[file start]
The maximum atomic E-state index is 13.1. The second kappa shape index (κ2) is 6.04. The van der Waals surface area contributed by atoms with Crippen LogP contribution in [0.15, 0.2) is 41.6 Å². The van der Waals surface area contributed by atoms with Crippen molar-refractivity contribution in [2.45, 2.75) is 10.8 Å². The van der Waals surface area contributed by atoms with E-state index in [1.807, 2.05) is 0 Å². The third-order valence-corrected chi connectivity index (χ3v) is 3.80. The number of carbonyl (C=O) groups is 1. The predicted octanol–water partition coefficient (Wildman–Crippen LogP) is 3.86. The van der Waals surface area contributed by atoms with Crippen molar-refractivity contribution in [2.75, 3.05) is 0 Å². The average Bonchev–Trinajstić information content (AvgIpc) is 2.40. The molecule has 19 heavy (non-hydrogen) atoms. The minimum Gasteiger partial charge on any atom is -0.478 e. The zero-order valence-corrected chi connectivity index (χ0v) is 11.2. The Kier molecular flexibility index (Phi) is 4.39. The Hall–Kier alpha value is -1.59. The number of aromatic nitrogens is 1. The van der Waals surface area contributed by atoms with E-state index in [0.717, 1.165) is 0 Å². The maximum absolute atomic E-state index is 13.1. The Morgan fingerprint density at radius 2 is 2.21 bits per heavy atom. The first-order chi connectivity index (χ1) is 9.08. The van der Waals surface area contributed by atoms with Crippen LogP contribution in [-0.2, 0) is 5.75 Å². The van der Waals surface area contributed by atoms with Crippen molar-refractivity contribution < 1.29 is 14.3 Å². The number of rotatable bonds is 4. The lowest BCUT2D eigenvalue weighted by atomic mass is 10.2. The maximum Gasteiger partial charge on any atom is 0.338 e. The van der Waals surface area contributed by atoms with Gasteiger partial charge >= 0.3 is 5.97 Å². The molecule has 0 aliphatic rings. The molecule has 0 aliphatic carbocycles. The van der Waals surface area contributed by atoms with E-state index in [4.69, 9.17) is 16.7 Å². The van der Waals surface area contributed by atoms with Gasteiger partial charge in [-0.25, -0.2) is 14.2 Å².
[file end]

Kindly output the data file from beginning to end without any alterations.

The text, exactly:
The maximum atomic E-state index is 13.1. The second kappa shape index (κ2) is 6.04. The van der Waals surface area contributed by atoms with Crippen LogP contribution in [0.15, 0.2) is 41.6 Å². The van der Waals surface area contributed by atoms with Crippen molar-refractivity contribution in [2.45, 2.75) is 10.8 Å². The van der Waals surface area contributed by atoms with E-state index in [1.807, 2.05) is 0 Å². The third-order valence-corrected chi connectivity index (χ3v) is 3.80. The number of carbonyl (C=O) groups is 1. The predicted octanol–water partition coefficient (Wildman–Crippen LogP) is 3.86. The van der Waals surface area contributed by atoms with Crippen molar-refractivity contribution in [2.75, 3.05) is 0 Å². The average Bonchev–Trinajstić information content (AvgIpc) is 2.40. The molecule has 19 heavy (non-hydrogen) atoms. The minimum Gasteiger partial charge on any atom is -0.478 e. The zero-order valence-corrected chi connectivity index (χ0v) is 11.2. The Kier molecular flexibility index (Phi) is 4.39. The Hall–Kier alpha value is -1.59. The number of aromatic nitrogens is 1. The van der Waals surface area contributed by atoms with E-state index in [0.717, 1.165) is 0 Å². The maximum absolute atomic E-state index is 13.1. The Morgan fingerprint density at radius 2 is 2.21 bits per heavy atom. The first-order chi connectivity index (χ1) is 9.08. The van der Waals surface area contributed by atoms with Crippen LogP contribution in [-0.2, 0) is 5.75 Å². The van der Waals surface area contributed by atoms with Crippen molar-refractivity contribution < 1.29 is 14.3 Å². The number of rotatable bonds is 4. The lowest BCUT2D eigenvalue weighted by atomic mass is 10.2. The maximum Gasteiger partial charge on any atom is 0.338 e. The van der Waals surface area contributed by atoms with Gasteiger partial charge >= 0.3 is 5.97 Å². The molecule has 0 aliphatic rings. The molecule has 0 aliphatic carbocycles. The van der Waals surface area contributed by atoms with E-state index in [4.69, 9.17) is 16.7 Å². The van der Waals surface area contributed by atoms with Gasteiger partial charge in [-0.25, -0.2) is 14.2 Å².